Rubus idaeus has remarkable economic and cultural value. Developing efficient simple sequence repeat (SSR) markers is necessary for the molecular breeding of red raspberry. In this study, SSR mining was performed using the de novo transcriptome sequence of R. idaeus. In total, 14,210 SSR sequences were identified from 11,158 SSR-containing unigenes. In all the SSR sequences, mononucleotide, dinucleotide, and trinucleotide repeats were the most common, and their number and percentage were 1323 (9.31%), 6752 (47.52%), and 4897 (34.46%), respectively. Of the mononucleotide and dinucleotide repeats, A/T, AG/CT, AT/AT, and AC/GT were more abundant and accounted for 9.09%, 37.82%, 6.51%, and 3.14% of the total repeat number, respectively. In the trinucleotide, tetranucleotide, pentanucleotide, and hexanucleotide repeats, the nucleotide (NT) patterns AAG/CTT, AAAG/CTTT, AAAAG/CTTTT, and AAGAGG/CCTCTT were the most frequent, and accounted for 14.11%, 0.38%, 0.57%, and 0.23% of the total SSRs, respectively. Of the 480 SSR-containing unigenes with gene ontology (GO) annotation, the classification results showed that they were mainly involved in binding, catalytic, and transporter molecular functions. Most of the 3441 SSR-containing unigenes with the Kyoto Encyclopedia of Genes and Genomes (KEGG) annotation were involved in the following top five pathways: metabolic, RNA transport, spliceosome, protein processing in the endoplasmic reticulum, and mRNA surveillance. Thirty pairs of primers derived from the red raspberry transcriptome were randomly selected to assess their polymorphism by using 15 red raspberry germplasms, in which the polymorphism information content (PIC) values ranged from 0.50 to 0.86, with a mean of 0.73, thereby indicating a high level of polymorphism. The unweighted pair group method with arithmetic mean clustering results indicated that the thirty pairs of primers could precisely distinguish the germplasms. This study reveals the SSR distribution characteristics of red raspberry and provides a scientific basis for further genetic diversity studies and genetic linkage map construction for this species.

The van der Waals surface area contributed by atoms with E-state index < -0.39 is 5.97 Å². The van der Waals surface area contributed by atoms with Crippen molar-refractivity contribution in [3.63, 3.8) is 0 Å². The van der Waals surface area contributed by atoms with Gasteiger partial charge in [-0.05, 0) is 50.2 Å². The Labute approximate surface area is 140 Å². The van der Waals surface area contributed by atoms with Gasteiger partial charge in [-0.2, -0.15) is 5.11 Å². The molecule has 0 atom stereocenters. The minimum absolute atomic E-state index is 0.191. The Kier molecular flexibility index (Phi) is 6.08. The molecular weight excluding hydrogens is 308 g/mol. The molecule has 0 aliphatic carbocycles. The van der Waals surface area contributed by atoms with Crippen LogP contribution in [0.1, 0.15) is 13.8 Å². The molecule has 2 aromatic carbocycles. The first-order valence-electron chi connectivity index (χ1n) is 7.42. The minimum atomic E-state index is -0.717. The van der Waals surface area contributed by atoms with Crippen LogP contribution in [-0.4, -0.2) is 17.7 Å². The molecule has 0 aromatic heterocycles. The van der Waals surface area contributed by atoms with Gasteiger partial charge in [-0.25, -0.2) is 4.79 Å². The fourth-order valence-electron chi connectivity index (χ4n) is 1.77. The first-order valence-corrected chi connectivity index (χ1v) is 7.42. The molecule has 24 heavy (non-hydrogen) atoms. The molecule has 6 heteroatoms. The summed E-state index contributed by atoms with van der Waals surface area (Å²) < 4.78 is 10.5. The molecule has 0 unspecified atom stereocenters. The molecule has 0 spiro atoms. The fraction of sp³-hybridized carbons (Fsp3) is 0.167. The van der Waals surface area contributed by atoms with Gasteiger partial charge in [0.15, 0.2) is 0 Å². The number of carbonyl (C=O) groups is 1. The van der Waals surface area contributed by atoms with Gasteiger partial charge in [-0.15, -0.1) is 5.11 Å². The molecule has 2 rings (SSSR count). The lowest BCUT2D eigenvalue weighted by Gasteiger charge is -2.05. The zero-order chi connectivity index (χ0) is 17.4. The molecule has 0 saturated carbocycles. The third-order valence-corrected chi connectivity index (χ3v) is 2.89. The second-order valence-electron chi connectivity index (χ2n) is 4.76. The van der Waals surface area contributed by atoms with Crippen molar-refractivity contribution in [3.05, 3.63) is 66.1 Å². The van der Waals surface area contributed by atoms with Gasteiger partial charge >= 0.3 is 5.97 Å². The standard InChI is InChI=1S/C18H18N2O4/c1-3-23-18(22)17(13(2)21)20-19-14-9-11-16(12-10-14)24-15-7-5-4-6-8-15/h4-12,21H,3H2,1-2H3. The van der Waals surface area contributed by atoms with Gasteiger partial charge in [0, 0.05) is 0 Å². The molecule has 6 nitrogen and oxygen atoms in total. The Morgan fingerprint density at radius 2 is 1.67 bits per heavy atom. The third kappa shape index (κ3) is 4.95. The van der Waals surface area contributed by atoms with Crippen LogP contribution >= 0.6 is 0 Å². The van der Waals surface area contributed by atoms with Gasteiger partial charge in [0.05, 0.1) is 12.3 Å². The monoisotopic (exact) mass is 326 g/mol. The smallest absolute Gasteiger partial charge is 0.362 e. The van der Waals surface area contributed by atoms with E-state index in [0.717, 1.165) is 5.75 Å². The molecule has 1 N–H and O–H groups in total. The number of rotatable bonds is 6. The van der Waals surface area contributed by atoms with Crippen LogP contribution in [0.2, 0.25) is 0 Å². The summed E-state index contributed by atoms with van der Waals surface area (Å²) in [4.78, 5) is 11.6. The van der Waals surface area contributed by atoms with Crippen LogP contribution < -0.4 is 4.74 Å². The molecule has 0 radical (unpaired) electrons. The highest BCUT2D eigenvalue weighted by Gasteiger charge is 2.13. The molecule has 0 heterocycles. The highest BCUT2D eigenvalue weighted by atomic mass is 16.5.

Rubus idaeus is a red-fruited species of Rubus L. and has remarkable economic and cultural value. This genus is distributed over both the hemispheres and is commonly cultivated in temperate regions (Sønsteby and Heide, 2009). Its berry has important health benefits; therefore, its breeding is now increasing (Chen et al., 2011; Jimenez-Garcia et al., 2012; Kafkas et al., 2008). The identification of reliable molecular markers associated with disease resistance and flower characteristics and genes responsible for the morphological characteristics of plants is necessary for the molecular breeding of R. idaeus. Simple sequence repeats are tandem repeats of 1–6-bp sequence motifs. They are considered the most suitable because of their desirable genetic attributes, including relative abundance, high polymorphism, codominant inheritance, transferability to related species and genera, and good genome coverage (Guo et al., 2016). The expressed sequence tag (EST)-SSRs are widely used in the genetic linkage map and fingerprint construction, molecular marker-assisted breeding, and evolutionary research (Mei et al., 2012). Because of the high cost of developing SSR markers, their usage has previously been limited to a certain extent. With the rapid development of high-throughput sequencing technology, large amounts of EST sequence data have been deposited in several public databases in recent years. In silico mining of SSR markers from the vast deposited sequences provides a time- and cost-effective alternative choice. Although the genome information of R. idaeus is available, its EST resource in the National Center for Bioinformatics Information (NCBI) is still scarce. On 17 May 2016, only 1532 EST sequences and 4820 unigenes of R. idaeus L. were found in NCBI.